Wednesday, March 30, 2011

Flowers, Process and Commitment

I signed up for quilt guilds to meet people with similar interests and hopefully make a few friends upon my return to Toronto after years on the road, followed by years in the States and those mythical years at home with infants.

Quilters had a (sometimes well-earned) reputation for being inclusive and welcoming. The image of a number of women gathered round a quilting frame comes to mind. Well the guilds I joined were lovely, and I met lots and lots of really nice quilters and learned tons about quilting but I ran head first into my problem with commitment (which I'll get into later).

Through my membership in the York Heritage Quilt Guild I have had the great privilege to join the Squeegees. Squeegees stands for SQGs or Small Quilt Guild. These women have a sense of humour! They're also creative, kind, interesting, knowledgeable and welcoming. The group is also small enough that it involves almost no administration. Everything one could hope for in a quilt guild either large or small.

This little guild of less than a dozen women has been meeting monthly over delicious snacks in one another's homes for years, and I've been part of the group for three or so years now. The Squeegees have lost track of how long it is since they did a group project and there has been much talk about what the next project should be. After taking a look at Twelve by Twelve we were inspired to attempt our own 12 inch blocks on a theme.

Being the first week of Spring we were eager to tackle Flowers as our first challenge.

And now a terrible truth:

I get really enthusiastic.
My head explodes with ideas (which I don't write down).
I say "Let's do it now. Let's have a short deadline. This is going to be so much fun."

And then I forget about my commitment.


Even if it was my idea.

I've started learning to say "No" to things I know I haven't been able to follow through on in the past, like being Board President, and then I feel guilty for not contributing enough to the volunteer run organizations to which I belong, and I quit. Then the phone starts to ring with friends saying "Please come back, we miss your enthusiasm."

Sorry guys, enthusiasm without effort is worthless.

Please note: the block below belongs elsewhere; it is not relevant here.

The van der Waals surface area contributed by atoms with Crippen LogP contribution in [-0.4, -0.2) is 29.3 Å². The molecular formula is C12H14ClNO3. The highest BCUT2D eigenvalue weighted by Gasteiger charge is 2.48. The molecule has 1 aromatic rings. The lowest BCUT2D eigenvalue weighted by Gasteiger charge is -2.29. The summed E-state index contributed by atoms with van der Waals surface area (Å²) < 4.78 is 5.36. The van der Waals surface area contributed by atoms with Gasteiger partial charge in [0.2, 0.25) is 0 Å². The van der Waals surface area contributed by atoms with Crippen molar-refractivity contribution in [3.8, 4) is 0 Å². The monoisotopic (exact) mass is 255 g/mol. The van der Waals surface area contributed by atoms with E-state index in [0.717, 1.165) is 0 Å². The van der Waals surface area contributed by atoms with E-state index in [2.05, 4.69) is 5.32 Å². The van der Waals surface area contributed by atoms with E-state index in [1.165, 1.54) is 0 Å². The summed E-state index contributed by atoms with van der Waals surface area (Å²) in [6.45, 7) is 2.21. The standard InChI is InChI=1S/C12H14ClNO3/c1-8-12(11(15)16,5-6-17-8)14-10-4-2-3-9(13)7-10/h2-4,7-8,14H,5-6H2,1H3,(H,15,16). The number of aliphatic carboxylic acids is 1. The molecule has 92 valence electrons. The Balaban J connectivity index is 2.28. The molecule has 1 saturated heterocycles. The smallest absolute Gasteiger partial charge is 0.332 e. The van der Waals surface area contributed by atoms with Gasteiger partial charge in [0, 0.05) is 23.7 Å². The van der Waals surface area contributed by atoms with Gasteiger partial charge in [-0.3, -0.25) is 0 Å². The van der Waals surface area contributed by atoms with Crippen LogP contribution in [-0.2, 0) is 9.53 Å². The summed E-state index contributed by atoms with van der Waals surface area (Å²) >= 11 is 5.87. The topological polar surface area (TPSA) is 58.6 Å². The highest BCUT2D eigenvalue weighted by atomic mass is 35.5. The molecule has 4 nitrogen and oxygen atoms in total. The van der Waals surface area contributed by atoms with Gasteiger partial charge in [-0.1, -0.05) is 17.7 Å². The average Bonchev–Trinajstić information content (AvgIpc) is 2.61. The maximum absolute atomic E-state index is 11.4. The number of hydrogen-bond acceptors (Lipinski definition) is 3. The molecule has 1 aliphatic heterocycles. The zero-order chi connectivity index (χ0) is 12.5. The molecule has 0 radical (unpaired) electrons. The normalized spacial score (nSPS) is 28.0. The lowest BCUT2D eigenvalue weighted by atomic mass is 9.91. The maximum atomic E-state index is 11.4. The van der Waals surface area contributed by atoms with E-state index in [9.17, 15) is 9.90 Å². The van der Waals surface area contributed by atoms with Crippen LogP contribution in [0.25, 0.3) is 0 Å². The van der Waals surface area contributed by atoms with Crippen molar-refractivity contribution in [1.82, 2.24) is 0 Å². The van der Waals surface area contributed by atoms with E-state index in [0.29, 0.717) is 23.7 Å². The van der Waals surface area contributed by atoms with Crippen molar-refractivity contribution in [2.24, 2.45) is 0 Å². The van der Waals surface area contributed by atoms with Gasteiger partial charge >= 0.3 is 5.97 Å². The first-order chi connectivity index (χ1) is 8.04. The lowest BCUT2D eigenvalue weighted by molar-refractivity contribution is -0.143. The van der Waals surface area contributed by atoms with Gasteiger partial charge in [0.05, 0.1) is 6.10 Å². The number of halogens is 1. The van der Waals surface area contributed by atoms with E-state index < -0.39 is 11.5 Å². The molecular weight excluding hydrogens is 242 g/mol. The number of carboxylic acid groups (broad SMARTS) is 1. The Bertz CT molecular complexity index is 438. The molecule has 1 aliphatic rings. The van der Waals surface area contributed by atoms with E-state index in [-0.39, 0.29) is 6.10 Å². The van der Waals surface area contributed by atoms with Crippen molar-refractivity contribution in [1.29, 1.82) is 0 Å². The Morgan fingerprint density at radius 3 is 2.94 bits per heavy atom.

And so I've started working on my Flower Block

I've committed to started by attempting to incorporate some of my latest interests into my design process.

Journalling is a habit I enjoy and am trying to incorporate into my daily practice.

I'm committed to using what I have on hand as much as possible for my projects, so rather than throw out an old bed sheet I've been holding onto it until I could use it.

I cut a square from the sheet, clipped it to a drawing board, grabbed a sepia Prismacolor fine line marker and jotted some words and sketches about flowers.

Next I opened a fabric drawer at random and pulled out a gorgeous faux marbled commercial cotton I've had hanging around for years. It may actually be one of the first fabrics I ever bought.

I cut random shapes out of the fabric and realized that they reminded me of the tulips I have wilting in a vase in my kitchen.

Back upstairs with the sketchbook. This time I drew on paper instead of cotton.

I've started auditioning fabrics right on my journalled background and I'm starting to get excited about this process.

The next question I need to ask myself is:

Why did I feel that I needed to run to the camera and the computer to document my process instead of just staying with the creative flow?

What I need to work on:

Honouring the feeling of excitement I get at a creative challenge, committing to the challenges that excite me, and following through to the bitter end.

Next steps:

Finish laying out the flowers, stems, and leaves and sew down the fabric elements. Figure out how to quilt it, because it's a quilt block, and I'm supposed to be a quilter (but that's for another blog post). Decide if there are any other embellishments to be added and how to bind it.

Thursday, March 24, 2011

Happy First Birthday Asher

For all the stress of having an only marginally housebroken Yorkie running our lives, I have to admit that he more than makes up for it with all the joy he brings.

To celebrate his birthday it was time for a nice haircut. Asher has only been to the groomer once and it was a disaster. The groomer was terrified of this little bundle of energy and I couldn't blame her. I vowed that I was going to learn how to do it myself. It would save me some time and money, save him the stress of going to the groomer, and give me the satisfaction of caring for him myself. Piece of cake, right? Unfortunately it is not as easy as I expected it would be. For one thing I've had a bit of a challenge finding pictures of exactly what a puppy cut looks like and advice on how to do it at home.

I'd been experimenting with trimming his coat for the last several months but he was beginning to look pretty unkempt. Today for the first time, he was able to calmly submit to letting me cut his hair, and I'm pretty pleased with how it turned out. And one of the great things about having a little dog is that I can easily put him on the counter any time I want to give his cut a touch up.